By Jeff Hall
Michael Gering works at Pharmaca next to Vicente Foods in Brentwood. For 30 years he’s studied just about every book, video, photo, newspaper article and magazine interview pertaining to the assassination of President John F. Kennedy on Nov. 22, 1963, when Gering was just 4 years old.
Gering then spent the last 15 years writing a book – ““The Beachcomber”” – that combines a fictional character in Cuba, a non-fictional blow-by-blow description of the failed Bay of Pigs invasion, and an in-depth investigation and recitation of all the evidence and theories regarding the slaying of our 35th president.
This year marked the 53rd anniversary of JFK’s assassination and on Nov. 25, former Cuban leader Fidel Castro died. You can read all about it in ““The Beachcomber”” and try and connect the dots.
The years have made memories murky, especially as many who might have known anything about the events of the late 50s and early 60s have passed on – possibly killed – because of what they knew. Many people find the whole topic of JFK’s assassination so upsetting they can’t deal with it. Plus it’s all very complicated. Many people, many theories, many secrets.
Reading “The Beachcomber” will be very painful for those who remember the assassination. I was 12 and the memories still make me cry to this day. But the book drills deep and shows how mysteriously intertwined all this was:
Castro was mad at Kennedy for failed assassination attempts, the Bay of Pigs Invasion, and the economic embargo imposed by the U.S. The Russians, friends of Castro, were mad about how the Cuban Missile Crisis unfolded (their missiles were removed as part of the deal.)
Many Cubans, exiled at this time to Florida, were mad at Kennedy for pulling the plug on the air support that might have allowed the invasion to succeed. These Cubans wanted to get back in and pick up where they left off before Castro ousted Batista in 1959. Many had big economic interests, including ownership of many nightclubs and gambling establishments that attracted mafia money. Havana was a very happening place pre-Castro.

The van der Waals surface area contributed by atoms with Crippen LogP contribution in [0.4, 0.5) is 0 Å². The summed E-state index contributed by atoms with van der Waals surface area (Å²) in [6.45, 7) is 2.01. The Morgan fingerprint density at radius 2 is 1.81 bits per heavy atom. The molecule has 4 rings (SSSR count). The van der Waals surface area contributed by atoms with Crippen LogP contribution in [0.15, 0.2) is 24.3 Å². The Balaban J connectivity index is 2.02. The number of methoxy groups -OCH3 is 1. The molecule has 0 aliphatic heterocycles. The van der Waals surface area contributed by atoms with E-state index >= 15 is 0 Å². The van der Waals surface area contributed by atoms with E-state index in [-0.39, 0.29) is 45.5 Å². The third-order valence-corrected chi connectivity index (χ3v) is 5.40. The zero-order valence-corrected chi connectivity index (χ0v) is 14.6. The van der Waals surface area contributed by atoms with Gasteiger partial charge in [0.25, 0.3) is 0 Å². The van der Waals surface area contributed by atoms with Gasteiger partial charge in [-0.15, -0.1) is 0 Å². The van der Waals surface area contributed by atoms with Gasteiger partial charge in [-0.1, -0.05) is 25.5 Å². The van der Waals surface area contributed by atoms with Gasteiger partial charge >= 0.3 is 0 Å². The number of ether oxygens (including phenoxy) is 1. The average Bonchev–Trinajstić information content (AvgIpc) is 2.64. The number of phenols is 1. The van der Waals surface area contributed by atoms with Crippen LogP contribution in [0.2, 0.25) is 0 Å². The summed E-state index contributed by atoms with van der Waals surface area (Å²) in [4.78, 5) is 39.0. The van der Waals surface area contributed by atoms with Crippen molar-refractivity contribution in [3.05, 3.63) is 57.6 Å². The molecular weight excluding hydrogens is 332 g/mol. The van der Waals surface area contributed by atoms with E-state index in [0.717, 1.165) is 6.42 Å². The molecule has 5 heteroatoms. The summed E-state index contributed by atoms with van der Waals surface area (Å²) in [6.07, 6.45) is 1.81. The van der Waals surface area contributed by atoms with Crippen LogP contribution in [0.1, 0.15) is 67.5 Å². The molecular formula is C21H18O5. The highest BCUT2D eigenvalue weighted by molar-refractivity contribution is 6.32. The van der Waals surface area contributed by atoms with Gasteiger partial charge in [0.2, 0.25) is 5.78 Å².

Adding fuel to the fire, Bobby Kennedy turned up the investigative heat on organized crime while serving as JFK’s attorney general. But it came on the heels of the 1960 election, which some thought was stolen with the help of the mafia in Illinois. If true, the mafia was mad for other reasons in addition to lost income from Cuba. Adding to the murkiness was the fact JFK and one mafia leader shared a girlfriend. But it doesn’t stop there.
Nixon was mad at Kennedy over the 1960 election results. LBJ was reportedly upset because there were rumors that Kennedy would dump him from the ticket in 1964 – an idea publicly floated by Richard Nixon. But the CIA was perhaps maddest of all at Kennedy, according to Gering, because in the aftermath of the Bay of Pigs failure (which Kennedy attributed to bad intelligence coming from the CIA), the Kennedy brothers pretty much dismantled the CIA power structure, post-invasion. Several top CIA officials were fired or moved into lesser jobs.
Even young George H.W. Bush is part of the story. Bush was in charge of the National Republican Committee at the time of Nixon’s Watergate scandal (and later head of the CIA.) But long before this, his father, Prescott Bush, a senator from Connecticut, was an early financial backer of Nixon. The Nixon/Bush ties run deep, according to Gering.